The Court held that there was no strong public policy in favor of allowing shareholders to bring derivative § 14(a) actions. “The linchpin of Lee’s argument” was Borak’s creation of a private right of action to enforce § 14(a). But the Court believed that Borak’s statement that a shareholder could bring a derivative § 14(a) action was dicta because that case involved a direct action. The Court found this dicta unpersuasive because it was “not well-explained or well-reasoned.” Subsequent decisions requiring federal courts to look to state law to fill the gaps in federal securities statutes and “adopt[ing] a far more cautious course before finding implied causes of action,” Ziglar v. Abbasi, 582 U.S. 120, 132 (2017), also cast doubt on “Borak’s statement about derivative § 14(a) actions.” The Court therefore concluded that Borak did not establish a strong public policy in favor of allowing shareholders to bring derivative § 14(a) actions. 

The Court also rejected Lee’s argument that § 27(a) established such a policy. To the extent Congress enacted § 27(a) for any particular purpose, it was merely to ensure uniform construction and application of the Exchange Act. That purpose was not implicated here because the Delaware court could not adjudicate Lee’s claims at all. And, as the Court had already explained, there was no danger that the forum-selection clause would wholly displace federal law because the substantive obligations Lee sought to enforce could be vindicated in a direct action.

Lee’s third argument was that Gap’s forum-selection clause was invalid under § 115 of the Delaware General Corporation Law. Section 115 provides that a corporation’s “bylaws may require, consistent with applicable jurisdictional requirements, that any or all internal corporate claims shall be brought solely and exclusively in any or all of the courts in this State.” Lee argued that Gap’s forum-selection clause was not “consistent with applicable jurisdictional requirements” because it foreclosed federal jurisdiction over her claim. She contended that her position was supported by both § 115’s synopsis, which states that § 115 is “not intended to authorize a provision that purports to foreclose suit in a federal court based on federal jurisdiction,” and Boilermakers Local 154 Retirement Fund v. Chevron Corp., 73 A.3d 934, 962 (Del. Ch. 2013), which § 115 was intended to codify and which specifically suggested that defendants “would have trouble” enforcing a forum-selection clause like Gap’s

The Court disagreed. After exercising its discretion to review this potentially dispositive issue (which the three-judge panel had found waived), it concluded that § 115 was inapplicable. Section 115 only applies to “internal corporate claims,” a phrase the Delaware Supreme Court has interpreted to reach only Delaware corporate law, not federal, claims. Salzberg v. Sciabacucchi, 227 A.3d 102, 120 n.79 (Del. 2020). The Court held that § 115 was a permissive rule—it specifically authorized certain forum-selection clauses, but did not “set[] the outer limit of allowable forum-selection clauses.” The Court therefore could “not interpret its silence on the issue of federal claims as prohibiting the application of forum-selection clauses to such claims.” The Court noted that Boilermakers expressly declined to decide whether a forum-selection clause like Gap’s would be valid.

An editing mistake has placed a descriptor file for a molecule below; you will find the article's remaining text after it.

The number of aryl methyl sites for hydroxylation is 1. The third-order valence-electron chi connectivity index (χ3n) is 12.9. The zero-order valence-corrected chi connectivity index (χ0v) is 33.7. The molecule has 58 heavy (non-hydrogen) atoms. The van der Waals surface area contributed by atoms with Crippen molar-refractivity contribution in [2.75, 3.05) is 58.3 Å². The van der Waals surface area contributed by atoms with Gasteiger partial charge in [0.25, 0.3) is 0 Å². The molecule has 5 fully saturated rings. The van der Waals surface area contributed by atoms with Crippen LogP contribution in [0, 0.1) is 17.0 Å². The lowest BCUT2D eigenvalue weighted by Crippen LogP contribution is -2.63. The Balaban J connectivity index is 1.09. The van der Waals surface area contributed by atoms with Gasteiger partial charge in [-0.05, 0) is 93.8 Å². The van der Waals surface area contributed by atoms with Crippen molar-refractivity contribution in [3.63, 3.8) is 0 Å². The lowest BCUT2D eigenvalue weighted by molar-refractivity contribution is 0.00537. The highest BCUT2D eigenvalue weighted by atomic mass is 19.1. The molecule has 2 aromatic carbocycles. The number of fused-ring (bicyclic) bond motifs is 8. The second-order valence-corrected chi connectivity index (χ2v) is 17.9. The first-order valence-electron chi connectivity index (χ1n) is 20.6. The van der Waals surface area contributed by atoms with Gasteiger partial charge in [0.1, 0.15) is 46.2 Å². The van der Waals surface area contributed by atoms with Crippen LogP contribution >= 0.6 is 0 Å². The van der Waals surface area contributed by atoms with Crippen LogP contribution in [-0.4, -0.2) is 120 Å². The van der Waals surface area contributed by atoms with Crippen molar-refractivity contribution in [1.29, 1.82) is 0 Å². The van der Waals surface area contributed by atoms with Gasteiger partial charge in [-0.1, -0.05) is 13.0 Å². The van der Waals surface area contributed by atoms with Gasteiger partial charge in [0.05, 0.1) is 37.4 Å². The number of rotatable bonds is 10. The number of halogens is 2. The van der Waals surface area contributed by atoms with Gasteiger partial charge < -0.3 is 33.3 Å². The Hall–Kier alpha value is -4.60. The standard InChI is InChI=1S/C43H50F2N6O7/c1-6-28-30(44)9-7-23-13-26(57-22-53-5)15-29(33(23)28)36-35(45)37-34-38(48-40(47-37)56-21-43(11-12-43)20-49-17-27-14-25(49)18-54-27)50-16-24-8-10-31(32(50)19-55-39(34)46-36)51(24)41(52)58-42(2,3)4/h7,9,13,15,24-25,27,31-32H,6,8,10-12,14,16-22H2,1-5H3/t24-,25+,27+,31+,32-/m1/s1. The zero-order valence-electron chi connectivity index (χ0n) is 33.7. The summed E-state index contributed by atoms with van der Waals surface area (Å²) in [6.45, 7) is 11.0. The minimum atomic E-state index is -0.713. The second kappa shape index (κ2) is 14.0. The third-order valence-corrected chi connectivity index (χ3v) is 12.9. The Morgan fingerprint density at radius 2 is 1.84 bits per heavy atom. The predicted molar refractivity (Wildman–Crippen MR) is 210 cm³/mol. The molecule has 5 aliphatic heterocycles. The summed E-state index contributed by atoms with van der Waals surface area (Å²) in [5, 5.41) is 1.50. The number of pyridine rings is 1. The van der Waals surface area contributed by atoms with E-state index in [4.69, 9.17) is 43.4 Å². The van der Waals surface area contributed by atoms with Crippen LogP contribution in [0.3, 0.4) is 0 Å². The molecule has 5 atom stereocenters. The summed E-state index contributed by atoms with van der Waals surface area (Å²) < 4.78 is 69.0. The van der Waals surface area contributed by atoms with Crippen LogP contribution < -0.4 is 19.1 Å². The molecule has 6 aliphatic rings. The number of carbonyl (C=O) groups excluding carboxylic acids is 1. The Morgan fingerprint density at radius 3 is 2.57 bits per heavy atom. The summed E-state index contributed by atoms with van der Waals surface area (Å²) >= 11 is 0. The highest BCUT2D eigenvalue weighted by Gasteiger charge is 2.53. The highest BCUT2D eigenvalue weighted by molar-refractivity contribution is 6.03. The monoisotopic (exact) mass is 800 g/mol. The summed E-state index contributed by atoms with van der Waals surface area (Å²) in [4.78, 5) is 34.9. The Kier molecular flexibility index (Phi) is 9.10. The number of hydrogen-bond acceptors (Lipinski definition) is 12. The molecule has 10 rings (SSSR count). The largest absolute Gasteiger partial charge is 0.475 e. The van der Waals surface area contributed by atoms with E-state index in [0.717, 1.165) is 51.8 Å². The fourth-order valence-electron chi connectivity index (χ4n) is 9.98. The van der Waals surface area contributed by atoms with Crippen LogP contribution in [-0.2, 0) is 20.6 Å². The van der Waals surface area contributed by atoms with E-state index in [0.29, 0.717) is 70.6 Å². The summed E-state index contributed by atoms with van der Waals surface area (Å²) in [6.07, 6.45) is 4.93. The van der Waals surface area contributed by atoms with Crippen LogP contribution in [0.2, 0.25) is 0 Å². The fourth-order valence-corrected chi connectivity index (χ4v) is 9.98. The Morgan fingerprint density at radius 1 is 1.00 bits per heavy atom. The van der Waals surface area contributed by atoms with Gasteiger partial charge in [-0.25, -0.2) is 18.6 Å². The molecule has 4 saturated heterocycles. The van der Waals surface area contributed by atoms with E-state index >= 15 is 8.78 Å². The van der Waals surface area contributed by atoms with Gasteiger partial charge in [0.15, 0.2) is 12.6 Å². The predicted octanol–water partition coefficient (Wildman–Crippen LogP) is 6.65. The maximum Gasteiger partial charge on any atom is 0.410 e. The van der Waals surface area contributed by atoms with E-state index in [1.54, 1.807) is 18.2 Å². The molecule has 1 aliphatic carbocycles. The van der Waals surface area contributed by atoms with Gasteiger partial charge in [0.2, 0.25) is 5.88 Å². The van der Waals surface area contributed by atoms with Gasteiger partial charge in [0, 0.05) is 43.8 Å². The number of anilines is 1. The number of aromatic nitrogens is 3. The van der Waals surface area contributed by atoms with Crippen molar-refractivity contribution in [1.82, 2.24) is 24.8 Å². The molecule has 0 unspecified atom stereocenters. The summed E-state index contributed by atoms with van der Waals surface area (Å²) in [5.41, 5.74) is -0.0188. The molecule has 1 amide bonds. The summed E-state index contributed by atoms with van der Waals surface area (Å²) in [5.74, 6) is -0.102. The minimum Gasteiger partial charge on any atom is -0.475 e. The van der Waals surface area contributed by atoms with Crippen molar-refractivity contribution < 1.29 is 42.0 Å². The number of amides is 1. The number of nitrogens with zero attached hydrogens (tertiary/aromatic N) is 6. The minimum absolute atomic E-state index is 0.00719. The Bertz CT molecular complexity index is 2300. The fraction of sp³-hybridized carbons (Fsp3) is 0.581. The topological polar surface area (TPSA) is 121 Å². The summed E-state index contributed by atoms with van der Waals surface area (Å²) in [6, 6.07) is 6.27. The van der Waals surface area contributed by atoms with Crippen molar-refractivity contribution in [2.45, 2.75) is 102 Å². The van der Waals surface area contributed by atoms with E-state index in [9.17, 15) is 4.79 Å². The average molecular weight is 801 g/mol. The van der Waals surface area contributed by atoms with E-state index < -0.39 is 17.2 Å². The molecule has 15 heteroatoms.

The Court acknowledged that this result contradicted the Seventh Circuit’s decision in Seafarers Pension Plan v. Bradway, 23 F.4th 714 (2022). Although the Court did not split from the Seventh Circuit lightly, it concluded that Seafarers both misread the Delaware Supreme Court’s decision in Salzberg and erroneously failed to recognize the significance of the availability of a direct § 14(a) action.

Judge S.R. Thomas, joined by Chief Judge Murguia and Judges Nguyen, Friedland, and Mendoza, dissented. In his view, Gap’s forum-selection clause was void under the Exchange Act’s anti-waiver provision because it effectively barred any derivative § 14(a) action. Judge Thomas rejected the majority’s position that the availability of a direct § 14(a) action cured this problem. He explained that the anti-waiver provision contained no exception for situations where alternative remedies are available, and that in all events direct and derivative actions protect distinct interests and provide for different remedies. Judge Thomas rejected Gap’s contention that the judge-made policy in favor of enforcing forum-selection clauses could overcome explicit statutory language to the contrary. Judge Thomas also concluded that the Exchange Act’s anti-waiver and exclusive jurisdiction provisions “reflect[] a strong public policy of ensuring federal control over Exchange Act claims.” Enforcing Gap’s forum-selection clause was contrary to that policy because it “ensure[d] that no federal court could ever adjudicate the merits of a derivative Section 14(a) claim brought against a company whose bylaws include such a clause.”